Justice Barak actively promoted the use of comparative law in judicial lawmaking.  In addition to writing numerous leading decisions on human rights and other significant constitutional principles, Barak has been a prolific writer and academic.  In his 2006 book, The Judge in a Democracy, he expressed his support for the use of comparative law in adjudication.  He stated that as a judge he was greatly assisted by case law from the courts of the United States, Australia, Canada, the United Kingdom and Germany.  In his view, “comparing oneself to others allows for greater self-knowledge. … A useful comparison can exist only if the legal systems have a common ideological basis.”[12] 

Barak listed the following three types of assistance that can be derived from the use of comparative law:

(1) Interpretive Theory—“Comparative law helps the judge better understand the role of interpretation and of judicial making.  Before judges decide their own position on the issue, they would do well to consider how other legal systems treat the question.”[13] 

(2) Finding Democracy’s Fundamental Values—“Democracies share common fundamental values. Democracy must infringe certain fundamental values in order to maintain others.  It is important for judges to know how foreign law treats this question and what techniques it uses.”[14] 

(3)  Comparative Law Solutions to Specific Situations—Barak stated that he was not advocating for the adoption of foreign arrangements but for an “open approach, one which recognizes that for all our singularity, we are not alone.  That recognition will enrich our own legal systems if we take the trouble to understand how others respond in situations similar to those we encounter.”[15]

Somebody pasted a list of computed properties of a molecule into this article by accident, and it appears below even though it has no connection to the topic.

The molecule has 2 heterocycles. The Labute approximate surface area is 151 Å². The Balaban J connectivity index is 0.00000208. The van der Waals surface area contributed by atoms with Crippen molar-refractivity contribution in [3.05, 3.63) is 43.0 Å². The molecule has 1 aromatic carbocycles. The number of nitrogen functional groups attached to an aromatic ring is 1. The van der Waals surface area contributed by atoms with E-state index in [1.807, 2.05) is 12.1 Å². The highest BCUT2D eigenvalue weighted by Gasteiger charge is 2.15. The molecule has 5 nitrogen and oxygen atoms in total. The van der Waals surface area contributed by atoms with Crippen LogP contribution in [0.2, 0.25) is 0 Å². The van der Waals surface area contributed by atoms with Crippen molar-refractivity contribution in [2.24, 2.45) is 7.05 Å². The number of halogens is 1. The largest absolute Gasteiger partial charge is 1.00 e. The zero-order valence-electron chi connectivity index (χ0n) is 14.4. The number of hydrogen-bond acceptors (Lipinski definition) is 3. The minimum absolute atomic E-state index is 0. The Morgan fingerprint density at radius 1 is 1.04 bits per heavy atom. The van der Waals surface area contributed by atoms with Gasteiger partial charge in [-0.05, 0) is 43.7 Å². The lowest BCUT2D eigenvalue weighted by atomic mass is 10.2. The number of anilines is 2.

Comparative law is used in Israel to interpret statutes as well as constitutional issues.  Although Israel does not have a written constitution contained in one document, it has eleven basic laws, two of which have express provisions granting them higher normative value than regular laws.  The Supreme Court, based on its interpretation of the Declaration of Independence, has developed additional constitutional principles.[16] The following will address the use of comparative law in constitutional interpretation. 

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V. Comparative Law and Constitutional Interpretation


The citation of foreign constitutions in Israeli constitutional interpretation appears frequently in decisions of the Supreme Court.  Court President Shamgar, however, in a 1995 leading decision, expressed a cautionary note: